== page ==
In a year when the coy social mores of upstairs and downstairs have been filtered once again through the aristocratic monocle of Downton Abbey, it's a relief that there's a film this year that tackles the servant/master relationship with the straight-for-the-jugular malice of Parasite.
The latest from South Korean social commenter and genre fusion artist Bong Joon-ho (Mother, Memories of Murder) begins with the hard luck Kims. Father Ki-taek (Bong regular Song) is scarcely a role model to his family: His son Ki-woo (Choi) throws around five cent words as if they make him seem smart; daughter Ki-jung (Park So-dam) is lazy and surly; and his wife, Chung-sook (Jang), can't be bothered to keep their split-level basement apartment clean. Opportunities, it is made clear, are rare in South Korean society: and so when old family friend Min-hyuk (Park Seo-joon) offers Ki-woo a shot, he's going to leap on it. Min-hyuk's been working as a tutor for a rich family, the Parks, but he has to go away for a while – can his friend fill in?
That's the crowbar tip in the door for the Kims. Once Ki-woo has won the oblivious Parks over, their trust is complete. And when they need an art tutor, he knows just the person – after all, if his sister can forge a qualification certificate for him, how hard can some painting lessons be? Need a driver? Dad's free. Housekeeper mysteriously quits? They know just the person. Yet once the Kims are suitably ensconced in their new roles under the Parks' noses, their machinations get more ambitious. The audience quickly wonders, can the host survive the infestation?
A simpler, clumsier script would have the Parks as cardboard spoiled villains, oppressing the already oppressed Kims – or had the Kims as some kind of Robin Hoods. But Bong (who co-wrote the script with his Okja assistant director Han Jin-won) takes a more three-dimensional approach. Have the Kims become petty crooks because they are poor in a system that punishes those at the bottom, or have they slipped to the bottom because they're lazy? There's a recklessness, a ruthlessness, a pettiness to how they insinuate themselves into the Parks' lives that places them in pointed opposition to the loving, supportive Park family of Bong's international breakout, 2006's The Host.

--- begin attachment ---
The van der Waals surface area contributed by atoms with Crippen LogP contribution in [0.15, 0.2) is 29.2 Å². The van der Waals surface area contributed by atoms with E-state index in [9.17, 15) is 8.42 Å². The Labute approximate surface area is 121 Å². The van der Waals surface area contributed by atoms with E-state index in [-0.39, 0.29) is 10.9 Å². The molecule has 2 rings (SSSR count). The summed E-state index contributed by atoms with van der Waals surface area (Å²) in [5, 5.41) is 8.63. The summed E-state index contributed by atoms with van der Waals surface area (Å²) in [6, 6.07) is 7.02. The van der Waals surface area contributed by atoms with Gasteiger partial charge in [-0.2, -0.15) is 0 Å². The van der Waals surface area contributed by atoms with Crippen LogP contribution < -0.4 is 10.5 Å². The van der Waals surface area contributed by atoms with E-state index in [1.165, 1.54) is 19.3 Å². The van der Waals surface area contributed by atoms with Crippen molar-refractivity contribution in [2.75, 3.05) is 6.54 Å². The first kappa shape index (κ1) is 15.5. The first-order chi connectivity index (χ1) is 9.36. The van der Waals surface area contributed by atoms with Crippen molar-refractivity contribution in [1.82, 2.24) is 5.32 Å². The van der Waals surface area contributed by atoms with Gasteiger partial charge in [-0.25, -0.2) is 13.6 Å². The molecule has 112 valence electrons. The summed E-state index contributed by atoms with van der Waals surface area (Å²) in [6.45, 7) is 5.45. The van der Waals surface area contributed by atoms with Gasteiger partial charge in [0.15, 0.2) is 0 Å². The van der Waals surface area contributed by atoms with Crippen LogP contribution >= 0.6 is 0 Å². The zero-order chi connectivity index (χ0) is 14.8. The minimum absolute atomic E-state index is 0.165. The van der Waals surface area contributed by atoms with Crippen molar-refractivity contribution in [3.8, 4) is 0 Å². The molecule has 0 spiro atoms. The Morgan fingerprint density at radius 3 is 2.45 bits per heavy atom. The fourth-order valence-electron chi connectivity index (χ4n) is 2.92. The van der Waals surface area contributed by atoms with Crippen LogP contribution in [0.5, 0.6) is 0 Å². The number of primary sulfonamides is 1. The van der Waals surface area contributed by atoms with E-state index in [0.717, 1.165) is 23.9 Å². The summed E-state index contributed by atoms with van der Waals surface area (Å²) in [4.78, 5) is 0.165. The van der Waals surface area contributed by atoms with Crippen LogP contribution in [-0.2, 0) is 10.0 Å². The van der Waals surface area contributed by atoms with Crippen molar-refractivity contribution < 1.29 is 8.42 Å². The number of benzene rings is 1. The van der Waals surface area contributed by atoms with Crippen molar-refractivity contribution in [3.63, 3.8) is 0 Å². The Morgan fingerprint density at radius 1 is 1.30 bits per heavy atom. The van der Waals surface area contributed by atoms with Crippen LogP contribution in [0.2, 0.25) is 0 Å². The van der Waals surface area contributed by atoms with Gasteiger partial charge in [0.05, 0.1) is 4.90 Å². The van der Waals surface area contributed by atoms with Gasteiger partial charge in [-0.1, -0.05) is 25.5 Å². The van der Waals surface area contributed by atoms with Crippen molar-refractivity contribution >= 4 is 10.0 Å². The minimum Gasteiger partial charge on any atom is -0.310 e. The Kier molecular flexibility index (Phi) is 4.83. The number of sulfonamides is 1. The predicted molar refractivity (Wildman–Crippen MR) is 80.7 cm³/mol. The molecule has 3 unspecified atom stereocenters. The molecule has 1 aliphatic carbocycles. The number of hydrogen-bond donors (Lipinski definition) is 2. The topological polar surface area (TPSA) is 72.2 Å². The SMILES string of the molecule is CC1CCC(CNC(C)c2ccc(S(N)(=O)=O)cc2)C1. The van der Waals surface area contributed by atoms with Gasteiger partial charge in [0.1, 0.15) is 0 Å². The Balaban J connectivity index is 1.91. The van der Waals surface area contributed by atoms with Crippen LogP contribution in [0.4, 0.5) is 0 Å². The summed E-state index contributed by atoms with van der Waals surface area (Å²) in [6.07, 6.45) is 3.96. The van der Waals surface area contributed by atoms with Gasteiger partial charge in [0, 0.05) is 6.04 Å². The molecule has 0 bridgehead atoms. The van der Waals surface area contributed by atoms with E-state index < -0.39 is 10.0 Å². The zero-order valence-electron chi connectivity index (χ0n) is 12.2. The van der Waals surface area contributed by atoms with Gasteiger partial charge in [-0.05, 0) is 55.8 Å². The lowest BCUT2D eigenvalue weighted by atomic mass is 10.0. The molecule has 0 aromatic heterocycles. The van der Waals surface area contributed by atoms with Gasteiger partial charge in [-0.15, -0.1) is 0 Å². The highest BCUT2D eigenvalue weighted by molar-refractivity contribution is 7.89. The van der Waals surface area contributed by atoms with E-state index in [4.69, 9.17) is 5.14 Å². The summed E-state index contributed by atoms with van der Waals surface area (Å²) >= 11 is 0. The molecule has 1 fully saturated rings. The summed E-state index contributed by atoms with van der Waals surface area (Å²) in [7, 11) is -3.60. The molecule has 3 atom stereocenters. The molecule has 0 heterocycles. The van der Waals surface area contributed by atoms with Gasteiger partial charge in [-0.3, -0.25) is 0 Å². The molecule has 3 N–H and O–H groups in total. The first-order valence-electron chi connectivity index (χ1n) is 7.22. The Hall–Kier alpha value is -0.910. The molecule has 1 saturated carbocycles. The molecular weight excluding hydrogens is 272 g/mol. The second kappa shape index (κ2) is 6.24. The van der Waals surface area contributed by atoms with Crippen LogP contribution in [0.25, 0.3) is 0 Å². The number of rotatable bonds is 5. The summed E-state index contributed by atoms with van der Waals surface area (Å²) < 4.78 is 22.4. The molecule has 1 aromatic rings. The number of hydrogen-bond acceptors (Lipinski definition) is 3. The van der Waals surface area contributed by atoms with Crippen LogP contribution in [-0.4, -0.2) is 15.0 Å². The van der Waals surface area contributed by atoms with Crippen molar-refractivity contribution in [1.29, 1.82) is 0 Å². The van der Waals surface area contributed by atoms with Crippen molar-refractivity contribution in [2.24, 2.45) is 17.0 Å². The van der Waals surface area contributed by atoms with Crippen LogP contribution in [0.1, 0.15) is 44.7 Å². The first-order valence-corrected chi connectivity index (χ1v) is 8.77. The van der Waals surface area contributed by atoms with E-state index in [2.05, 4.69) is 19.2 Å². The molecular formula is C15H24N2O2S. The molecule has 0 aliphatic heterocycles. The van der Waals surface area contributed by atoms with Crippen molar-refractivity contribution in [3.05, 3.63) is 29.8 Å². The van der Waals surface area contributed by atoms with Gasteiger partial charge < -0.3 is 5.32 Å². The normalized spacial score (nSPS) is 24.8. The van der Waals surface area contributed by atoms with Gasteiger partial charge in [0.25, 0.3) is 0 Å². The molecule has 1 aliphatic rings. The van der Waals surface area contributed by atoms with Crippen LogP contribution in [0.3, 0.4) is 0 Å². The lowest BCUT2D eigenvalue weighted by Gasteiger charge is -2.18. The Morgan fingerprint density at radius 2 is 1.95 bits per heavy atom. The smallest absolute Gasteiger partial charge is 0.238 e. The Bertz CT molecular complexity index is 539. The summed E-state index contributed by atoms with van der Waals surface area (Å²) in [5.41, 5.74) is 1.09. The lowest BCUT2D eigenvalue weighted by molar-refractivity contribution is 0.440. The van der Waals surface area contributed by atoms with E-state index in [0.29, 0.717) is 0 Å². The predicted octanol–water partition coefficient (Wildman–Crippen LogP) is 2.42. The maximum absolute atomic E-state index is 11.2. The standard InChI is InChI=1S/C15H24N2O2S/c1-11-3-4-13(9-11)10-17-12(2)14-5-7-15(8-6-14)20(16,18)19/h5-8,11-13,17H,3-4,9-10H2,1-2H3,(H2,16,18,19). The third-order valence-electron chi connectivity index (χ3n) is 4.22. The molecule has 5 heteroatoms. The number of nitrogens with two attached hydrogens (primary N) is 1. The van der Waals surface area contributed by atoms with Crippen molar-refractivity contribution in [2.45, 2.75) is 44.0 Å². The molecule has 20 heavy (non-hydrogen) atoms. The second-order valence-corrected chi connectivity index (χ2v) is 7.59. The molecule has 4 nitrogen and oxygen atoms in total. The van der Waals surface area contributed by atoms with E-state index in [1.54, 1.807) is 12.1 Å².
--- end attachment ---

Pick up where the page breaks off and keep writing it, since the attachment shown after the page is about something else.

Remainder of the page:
If anything, the Kims embody a discussion that Bong began in Snowpiercer with Curtis, the revolutionary-in-steerage played by Chris Evans. In his most memorable moment, he tearfully talks about bottoming out, of actions of heinous villainy that he justified through blaming the system. His character makes choices, while the Kims see themselves as merely grabbing opportunities. Keep a body count of the victims of their grift, and let that guide you as to whether they're really leveling any socioeconomic playing field. The entire cast is prepared to make the family unlikable at some level – the Parks are naive and snobbish, the Kims are manipulative and blame everyone else for their woes – but this should be a starmaking turn for Park So-dam. Her performance as Ki-jeong and her alter ego, Jessica the art student from Chicago, is raw, caustic genius.
If there's an imperfection in this mirror Bong holds up to society, it's in an unnecessary coda – the only point at which the director seems to be doubting his ability to enter a complex conversation with the audience. He honestly should have trusted his instincts: In the elegantly structured body of Parasite, less is constantly and captivatingly more.
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